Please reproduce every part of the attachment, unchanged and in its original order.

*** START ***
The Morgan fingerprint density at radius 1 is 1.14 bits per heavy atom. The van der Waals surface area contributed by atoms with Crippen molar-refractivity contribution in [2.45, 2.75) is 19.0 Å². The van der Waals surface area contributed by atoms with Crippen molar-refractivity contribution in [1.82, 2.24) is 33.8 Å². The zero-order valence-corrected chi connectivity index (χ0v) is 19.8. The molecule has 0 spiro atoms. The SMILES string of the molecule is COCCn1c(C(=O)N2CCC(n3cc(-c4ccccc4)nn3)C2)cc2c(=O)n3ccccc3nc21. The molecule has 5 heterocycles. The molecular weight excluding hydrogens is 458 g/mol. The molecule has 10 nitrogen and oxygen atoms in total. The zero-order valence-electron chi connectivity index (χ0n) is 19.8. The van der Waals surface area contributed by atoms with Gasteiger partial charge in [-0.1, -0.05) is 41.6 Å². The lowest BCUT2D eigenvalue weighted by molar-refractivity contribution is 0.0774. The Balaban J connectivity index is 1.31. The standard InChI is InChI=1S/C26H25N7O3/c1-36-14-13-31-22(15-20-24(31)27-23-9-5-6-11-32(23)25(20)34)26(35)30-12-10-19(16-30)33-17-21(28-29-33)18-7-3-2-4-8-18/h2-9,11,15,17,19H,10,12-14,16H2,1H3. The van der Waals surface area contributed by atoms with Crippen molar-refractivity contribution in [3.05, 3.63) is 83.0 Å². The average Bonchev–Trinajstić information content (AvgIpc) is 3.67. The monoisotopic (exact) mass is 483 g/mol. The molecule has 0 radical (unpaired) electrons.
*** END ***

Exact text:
The Morgan fingerprint density at radius 1 is 1.14 bits per heavy atom. The van der Waals surface area contributed by atoms with Crippen molar-refractivity contribution in [2.45, 2.75) is 19.0 Å². The van der Waals surface area contributed by atoms with Crippen molar-refractivity contribution in [1.82, 2.24) is 33.8 Å². The zero-order valence-corrected chi connectivity index (χ0v) is 19.8. The molecule has 0 spiro atoms. The SMILES string of the molecule is COCCn1c(C(=O)N2CCC(n3cc(-c4ccccc4)nn3)C2)cc2c(=O)n3ccccc3nc21. The molecule has 5 heterocycles. The molecular weight excluding hydrogens is 458 g/mol. The molecule has 10 nitrogen and oxygen atoms in total. The zero-order valence-electron chi connectivity index (χ0n) is 19.8. The van der Waals surface area contributed by atoms with Gasteiger partial charge in [-0.1, -0.05) is 41.6 Å². The lowest BCUT2D eigenvalue weighted by molar-refractivity contribution is 0.0774. The Balaban J connectivity index is 1.31. The standard InChI is InChI=1S/C26H25N7O3/c1-36-14-13-31-22(15-20-24(31)27-23-9-5-6-11-32(23)25(20)34)26(35)30-12-10-19(16-30)33-17-21(28-29-33)18-7-3-2-4-8-18/h2-9,11,15,17,19H,10,12-14,16H2,1H3. The van der Waals surface area contributed by atoms with Crippen molar-refractivity contribution in [3.05, 3.63) is 83.0 Å². The average Bonchev–Trinajstić information content (AvgIpc) is 3.67. The monoisotopic (exact) mass is 483 g/mol. The molecule has 0 radical (unpaired) electrons.